• Weekly Pose Tutorial: Chakrasana (Backward Roll)

    Chakrasana is a transition pose that can be difficult to figure out at first, but it’s an important part of the practice. Today we’ll break it down so you can start using it in your practice.

    When you think about this pose think about a wheel. A wheel has an axis point. In Chakrasana your body also has an axis point–your shoulders. So when you roll backward think about sending your body around the axis point of your shoulders. You’re not sending your body up. You’re going around.

    You need a good amount of hamstring and upper back flexibility to do this pose properly. If you have long hair, you shouldn’t have your hair in a ponytail or a bun because they will make your head move to the side and could injure your neck.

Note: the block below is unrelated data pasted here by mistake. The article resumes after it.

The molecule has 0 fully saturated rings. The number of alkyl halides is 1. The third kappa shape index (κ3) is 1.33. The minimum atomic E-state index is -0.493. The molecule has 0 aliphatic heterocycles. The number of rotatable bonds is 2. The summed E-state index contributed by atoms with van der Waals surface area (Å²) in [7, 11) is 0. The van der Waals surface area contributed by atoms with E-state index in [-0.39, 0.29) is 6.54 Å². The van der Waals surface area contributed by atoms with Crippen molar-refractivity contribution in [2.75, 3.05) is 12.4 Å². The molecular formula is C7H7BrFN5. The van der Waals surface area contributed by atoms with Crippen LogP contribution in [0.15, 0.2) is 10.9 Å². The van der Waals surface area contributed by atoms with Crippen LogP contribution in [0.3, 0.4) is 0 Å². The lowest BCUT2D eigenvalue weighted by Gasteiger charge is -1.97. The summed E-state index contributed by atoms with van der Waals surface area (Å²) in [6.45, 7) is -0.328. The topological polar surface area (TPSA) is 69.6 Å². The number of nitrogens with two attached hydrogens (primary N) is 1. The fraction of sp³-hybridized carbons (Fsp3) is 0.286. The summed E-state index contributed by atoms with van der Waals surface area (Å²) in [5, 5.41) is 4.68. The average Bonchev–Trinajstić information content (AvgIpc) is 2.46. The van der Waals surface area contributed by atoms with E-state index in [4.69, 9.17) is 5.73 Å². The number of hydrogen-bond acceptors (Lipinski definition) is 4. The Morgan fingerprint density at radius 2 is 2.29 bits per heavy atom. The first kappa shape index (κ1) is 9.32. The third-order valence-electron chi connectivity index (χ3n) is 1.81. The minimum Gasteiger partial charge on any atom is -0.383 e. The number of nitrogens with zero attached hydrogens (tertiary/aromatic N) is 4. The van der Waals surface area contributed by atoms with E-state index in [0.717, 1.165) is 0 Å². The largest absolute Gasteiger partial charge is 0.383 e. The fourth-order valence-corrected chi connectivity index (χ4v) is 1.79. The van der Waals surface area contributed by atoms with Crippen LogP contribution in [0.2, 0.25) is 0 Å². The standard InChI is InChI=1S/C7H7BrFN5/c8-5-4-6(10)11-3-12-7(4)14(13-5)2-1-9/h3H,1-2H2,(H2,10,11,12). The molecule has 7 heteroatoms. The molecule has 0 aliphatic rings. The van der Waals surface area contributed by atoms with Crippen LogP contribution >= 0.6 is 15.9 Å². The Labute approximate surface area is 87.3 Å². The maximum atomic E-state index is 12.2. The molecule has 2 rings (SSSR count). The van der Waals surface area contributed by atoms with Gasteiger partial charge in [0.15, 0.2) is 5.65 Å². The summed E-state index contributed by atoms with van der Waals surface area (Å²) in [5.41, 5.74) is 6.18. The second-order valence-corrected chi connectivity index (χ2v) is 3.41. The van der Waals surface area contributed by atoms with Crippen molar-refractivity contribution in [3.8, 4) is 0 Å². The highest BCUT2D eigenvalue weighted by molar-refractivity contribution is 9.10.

If you have any kind of herniated disc or neck issues this is contraindicated for doing this pose.

    If you have a healthy neck, this pose can actually release neck tension. It can also help you learn how to lift your pelvis through the centerline. Gives you a good sense of directionality so you can feel where you’re going without always seeing it.

    To prepare for Chakrasana, you need to come into a shape that’s almost like Plow Pose.

    Start out laying on your back. Now bring your legs up overhead. Bend your elbows and bring your hands down so they are near your ears.

    If you can’t get into Plow Pose, you don’t have the flexibility to do the Chakrasana yet.